Posts Tagged ‘USAMRIID’
* EPA, USAMRIID and University of Michigan Have All Failed To Produce Under FOIA Documents Relating To the 1998 Research By The Former Zawahiri Associate Alongside Bruce Ivins In The Bio-Level 3 At USAMRIID
Posted by Lew Weinstein on October 31, 2012
* At USAMRIID, subcutaneous challenge of rabbits was ALWAYS done in the hot suite ; the hot suite is unavailable for subcutaneous challenge (or making a dried powder) when being decontaminated
Posted by Lew Weinstein on December 8, 2011
* Dr. Mara Linscott told the FBI that she needed to see her lab notebooks to refresh her recollection of details, but that checking on the animals would take approximately two hours and was usually a one-person job; the FBI provided the one publication on which she worked involving the former Zawahiri associate but she notes that USAMRIID was a military institution and thus not all of the projects would be published.
Posted by Lew Weinstein on November 27, 2011
Posted by Lew Weinstein on November 27, 2011
* Produced today by USAMRIID under FOIA: September 25, 2001 email transmitting Rabbit Bacteremia for B98-03
Posted by Lew Weinstein on November 14, 2011
* Washington Field memo (dated 9/11/06) produced today (10/5/11) to DXer under FOIA regarding what is known about distribution of virulent Ames known to have the 4 morphs … why did the one woman have the matching Ames sample? … she “can’t remember”
Posted by Lew Weinstein on October 4, 2011
Posted in Uncategorized | Tagged: *** 2001 anthrax attacks, *** Amerithrax, *** Dr. Bruce Ivins, *** FBI anthrax investigation, 4 morphs, Ames anthrax, Battelle Corporation, distribution of virulent Ames, dugway ames spores, FBIR sample 053-070, FBIR sample 054-076, Midwest Research Institute, Northern Arizona Univ, RMR, RMR-1029, USAMRIID | 17 Comments »
Posted by Lew Weinstein on September 27, 2011
Posted by Lew Weinstein on August 23, 2011
DXer COMMENT …
Dr. Tucker looked at the DOJ’s claims and credited the DOJ view that Dr. Ivins could have done it — relying on the DOJ’s claim that he had no reason to be the lab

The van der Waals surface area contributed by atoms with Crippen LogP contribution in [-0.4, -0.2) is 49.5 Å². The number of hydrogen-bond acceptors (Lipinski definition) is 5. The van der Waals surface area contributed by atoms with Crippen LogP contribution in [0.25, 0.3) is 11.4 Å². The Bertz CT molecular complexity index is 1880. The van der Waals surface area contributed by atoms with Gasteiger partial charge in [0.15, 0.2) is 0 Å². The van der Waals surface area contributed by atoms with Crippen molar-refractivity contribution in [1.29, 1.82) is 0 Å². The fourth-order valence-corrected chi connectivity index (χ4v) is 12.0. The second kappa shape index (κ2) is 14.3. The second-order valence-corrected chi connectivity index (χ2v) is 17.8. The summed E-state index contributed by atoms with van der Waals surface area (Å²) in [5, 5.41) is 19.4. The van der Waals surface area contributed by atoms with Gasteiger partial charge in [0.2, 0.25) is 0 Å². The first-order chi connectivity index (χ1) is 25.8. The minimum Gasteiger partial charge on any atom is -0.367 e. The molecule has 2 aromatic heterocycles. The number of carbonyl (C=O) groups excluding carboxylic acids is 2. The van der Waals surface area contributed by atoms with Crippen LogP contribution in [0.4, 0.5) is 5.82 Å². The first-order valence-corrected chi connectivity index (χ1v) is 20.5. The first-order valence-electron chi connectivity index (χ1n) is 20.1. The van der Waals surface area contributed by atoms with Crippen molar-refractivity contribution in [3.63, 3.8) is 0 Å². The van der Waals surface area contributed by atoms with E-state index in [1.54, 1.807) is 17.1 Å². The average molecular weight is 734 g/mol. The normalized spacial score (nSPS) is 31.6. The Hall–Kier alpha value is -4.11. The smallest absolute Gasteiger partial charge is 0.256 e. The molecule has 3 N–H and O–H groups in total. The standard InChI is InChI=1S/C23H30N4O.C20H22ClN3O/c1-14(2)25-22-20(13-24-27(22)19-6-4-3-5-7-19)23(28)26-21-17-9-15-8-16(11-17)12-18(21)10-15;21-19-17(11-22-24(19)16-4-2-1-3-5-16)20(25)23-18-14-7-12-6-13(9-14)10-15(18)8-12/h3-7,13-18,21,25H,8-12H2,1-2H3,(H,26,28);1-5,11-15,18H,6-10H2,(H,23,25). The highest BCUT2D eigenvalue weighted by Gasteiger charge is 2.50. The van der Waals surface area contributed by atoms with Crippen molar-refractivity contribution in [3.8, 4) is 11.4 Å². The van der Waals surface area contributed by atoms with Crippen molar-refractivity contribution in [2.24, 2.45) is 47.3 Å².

Yet nowhere did he address the argument that the DOJ’s claim is directly contradicted by the documentary evidence that was withheld by the DOJ and only produced by USAMRIID 3 years after Dr. Ivins’ death.
Clearly the aim, then, should be to obtain the evidence that shows what he was doing on the nights that the DOJ mistakenly said he had no reason to be in the lab.
The documents have been uploaded to the website and the media and authors just haven’t addressed the issue.
… and by the way, when did evidence that something was possible
become a substitute for evidence that something was done?
New Questions About the FBI’s Anthrax Case:
Valid Concerns or Red Herring?
- The latest challenge to the FBI’s case against Ivins comes from depositions given by some of his former USAMRIID colleagues in a suit against the US government filed by Maureen Stevens, whose late husband, Robert Stevens, was the first victim of the anthrax letter attacks.
- Although at first glance the court documents appear to raise serious doubts about the FBI’s case against Ivins, the scientists’ claims are based on assumptions that may well be false.
- because no spores were ever found in Ivins’s home or car, and no eyewitness saw him mail the letters from a mailbox in downtown Princeton, New Jersey, the FBI’s case was entirely circumstantial.
Questions Raised in the Depositions
- The depositions taken from USAMRIID scientists and technicians as part of the lawsuit by Maureen Stevens were first disclosed on July 18 in a joint article by three news organizations: PBS Frontline, ProPublica, and McClatchy Newspapers.
- According to the article, testimony in the court documents suggests that Ivins did not have access to the specialized equipment and know-how he presumably would have needed to dry the spores into the high-quality powder sent through the mail, raising doubts about whether he was technically capable of committing the crime.
- While the scientists’ depositions appear compelling at first glance, many of the statements are misleading.
- First, much has been made of the specialized knowledge needed to prepare dry powders of B. anthracis spores, yet this factor may have been exaggerated.
- Early reports that the spores contained a high level of silicon suggested that they could have been deliberately “weaponized” by coating them with silica to reduce static clumping and facilitate their delivery as a fine-particle aerosol.